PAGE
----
Every now and then, when I feel particularly out-of-shape, I try to remind myself of all of the baseball players who played into their mid-40s. Nolan Ryan did it. Frank Thomas, Jamie Moyers. It’s still possible, I tell myself, to play in the majors, but the clock is definitely ticking.
I felt particularly out-of-shape when I got out of bed this morning. I noticed a soreness settle in over my entire body over the course of the night, and the soreness was acute when I pulled self out of bed and got dressed for work. Bleary-eyed, and foggy-headed, it took me a few moments to figure out why I should feel so sore. Then I remembered the batting cage.
On Sunday, I took the Little Man to a local batting cage to work on his hitting. It was his first time using a batting cage, and I wanted to make sure he got a good number of balls to swing at. Rather than buy some tokens, I rented the cage for 30 minutes. We had all the pitched balls we wanted. I worked with the Little Man on how to stand. We worked on timing, and swing. It’s not easy swinging a bat over and over again, especially when it is hot out, so we developed a rhythm where he’d take 14 pitches, and then we’d switch and I’d take 14 pitches.
It was a slow-pitch cage, the balls coming at 35-40 MPH, and I was taking some good cuts, sending the balls sailing. Hitting in a cage like that can make anyone think they can play in the big leagues. I found myself thinking that, why if I only did this every day, and steadily increased the speed of the pitches, I’d have my timing down for 90 MPH fastballs in no time.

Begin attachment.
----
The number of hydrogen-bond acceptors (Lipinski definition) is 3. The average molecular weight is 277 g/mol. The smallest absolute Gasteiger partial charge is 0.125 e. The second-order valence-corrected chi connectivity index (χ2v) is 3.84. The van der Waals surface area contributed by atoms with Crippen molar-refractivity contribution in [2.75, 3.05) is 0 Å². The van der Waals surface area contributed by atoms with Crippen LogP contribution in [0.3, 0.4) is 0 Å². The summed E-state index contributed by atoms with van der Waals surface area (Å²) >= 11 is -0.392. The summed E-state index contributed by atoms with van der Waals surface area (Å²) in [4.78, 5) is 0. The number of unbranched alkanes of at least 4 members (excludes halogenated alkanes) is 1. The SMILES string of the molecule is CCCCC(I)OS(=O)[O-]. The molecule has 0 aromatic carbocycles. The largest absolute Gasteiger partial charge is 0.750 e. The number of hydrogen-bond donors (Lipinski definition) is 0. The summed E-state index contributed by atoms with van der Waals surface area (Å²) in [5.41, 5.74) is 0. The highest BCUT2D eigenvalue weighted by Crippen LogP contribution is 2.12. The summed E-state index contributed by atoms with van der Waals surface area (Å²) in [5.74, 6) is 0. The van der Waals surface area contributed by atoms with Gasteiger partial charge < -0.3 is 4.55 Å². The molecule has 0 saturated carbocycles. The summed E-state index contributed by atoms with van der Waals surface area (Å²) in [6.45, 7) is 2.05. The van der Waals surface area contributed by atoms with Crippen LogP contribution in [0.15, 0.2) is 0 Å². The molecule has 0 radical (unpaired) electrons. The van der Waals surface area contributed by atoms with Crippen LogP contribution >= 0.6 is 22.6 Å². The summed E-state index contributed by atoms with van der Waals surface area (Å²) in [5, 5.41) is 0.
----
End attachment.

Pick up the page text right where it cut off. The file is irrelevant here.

This morning, there is not a muscle above my hips that isn’t sore. My forearms are sore. My fingers are stiff, making it difficult to type. My back is sore, my neck is sore. Whatever part of the body on the opposite side of the arm from the elbow is called–that’s sore too.
Soreness is part of the process of getting back into shape. I recall this from when I worked with a training ten years ago. Eventually, it fades. It also remember that, for me, it reached its peak not one day after the activity, but two days. That means I’m really in for it tomorrow. The more I think about it, the more I think that there’s a chance that my time to play in the majors is rapidly shrinking.
The batting cage wasn’t a complete loss. The Little Man worked on his swing and his timing. We got his feet positions in a way so that he’s not stepping back when he swings. Later in the afternoon, he had his second game of the season (they won their first game 8-0). In his second at bat, with a runner on 3rd, the Little Man took a ball, and then knocked a base hit, with an RBI, his first of the season for each.
I’m writing this on May 1, which, coincidentally, is the date in 1991 on which Nolan Ryan threw his 7th no-hitter. He was 44 years old. Any no-hitter is impressive, but after taking a turn in the batting cages at age 45, it makes a no-hitter at 44 seem that much more impressive.